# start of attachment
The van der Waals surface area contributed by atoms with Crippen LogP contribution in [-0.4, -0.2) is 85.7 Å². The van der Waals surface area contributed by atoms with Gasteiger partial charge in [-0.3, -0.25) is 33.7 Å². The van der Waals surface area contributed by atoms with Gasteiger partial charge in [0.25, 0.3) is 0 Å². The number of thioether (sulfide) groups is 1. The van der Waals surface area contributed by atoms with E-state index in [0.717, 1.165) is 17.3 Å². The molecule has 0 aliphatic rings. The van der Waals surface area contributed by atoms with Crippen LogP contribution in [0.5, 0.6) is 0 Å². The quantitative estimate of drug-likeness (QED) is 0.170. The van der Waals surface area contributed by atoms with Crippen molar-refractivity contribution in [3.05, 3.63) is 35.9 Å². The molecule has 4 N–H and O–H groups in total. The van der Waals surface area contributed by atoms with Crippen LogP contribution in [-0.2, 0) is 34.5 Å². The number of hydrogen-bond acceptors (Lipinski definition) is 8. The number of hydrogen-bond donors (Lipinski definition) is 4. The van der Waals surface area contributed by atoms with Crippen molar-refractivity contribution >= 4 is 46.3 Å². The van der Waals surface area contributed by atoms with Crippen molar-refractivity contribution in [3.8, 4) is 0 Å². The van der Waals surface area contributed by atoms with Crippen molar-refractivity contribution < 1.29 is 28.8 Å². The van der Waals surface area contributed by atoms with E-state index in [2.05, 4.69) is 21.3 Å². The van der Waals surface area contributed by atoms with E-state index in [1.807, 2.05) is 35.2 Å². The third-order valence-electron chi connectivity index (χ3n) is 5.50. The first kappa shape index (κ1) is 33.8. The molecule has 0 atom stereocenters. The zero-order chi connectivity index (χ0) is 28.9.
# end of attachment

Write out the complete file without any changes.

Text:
The van der Waals surface area contributed by atoms with Crippen LogP contribution in [-0.4, -0.2) is 85.7 Å². The van der Waals surface area contributed by atoms with Gasteiger partial charge in [-0.3, -0.25) is 33.7 Å². The van der Waals surface area contributed by atoms with Gasteiger partial charge in [0.25, 0.3) is 0 Å². The number of thioether (sulfide) groups is 1. The van der Waals surface area contributed by atoms with E-state index in [0.717, 1.165) is 17.3 Å². The molecule has 0 aliphatic rings. The van der Waals surface area contributed by atoms with Crippen LogP contribution in [0.5, 0.6) is 0 Å². The quantitative estimate of drug-likeness (QED) is 0.170. The van der Waals surface area contributed by atoms with Crippen molar-refractivity contribution in [3.05, 3.63) is 35.9 Å². The molecule has 4 N–H and O–H groups in total. The van der Waals surface area contributed by atoms with Crippen LogP contribution in [-0.2, 0) is 34.5 Å². The number of hydrogen-bond acceptors (Lipinski definition) is 8. The number of hydrogen-bond donors (Lipinski definition) is 4. The van der Waals surface area contributed by atoms with Crippen molar-refractivity contribution >= 4 is 46.3 Å². The van der Waals surface area contributed by atoms with Crippen molar-refractivity contribution in [3.8, 4) is 0 Å². The van der Waals surface area contributed by atoms with Crippen molar-refractivity contribution < 1.29 is 28.8 Å². The van der Waals surface area contributed by atoms with E-state index in [2.05, 4.69) is 21.3 Å². The van der Waals surface area contributed by atoms with E-state index in [1.807, 2.05) is 35.2 Å². The third-order valence-electron chi connectivity index (χ3n) is 5.50. The first kappa shape index (κ1) is 33.8. The molecule has 0 atom stereocenters. The zero-order chi connectivity index (χ0) is 28.9.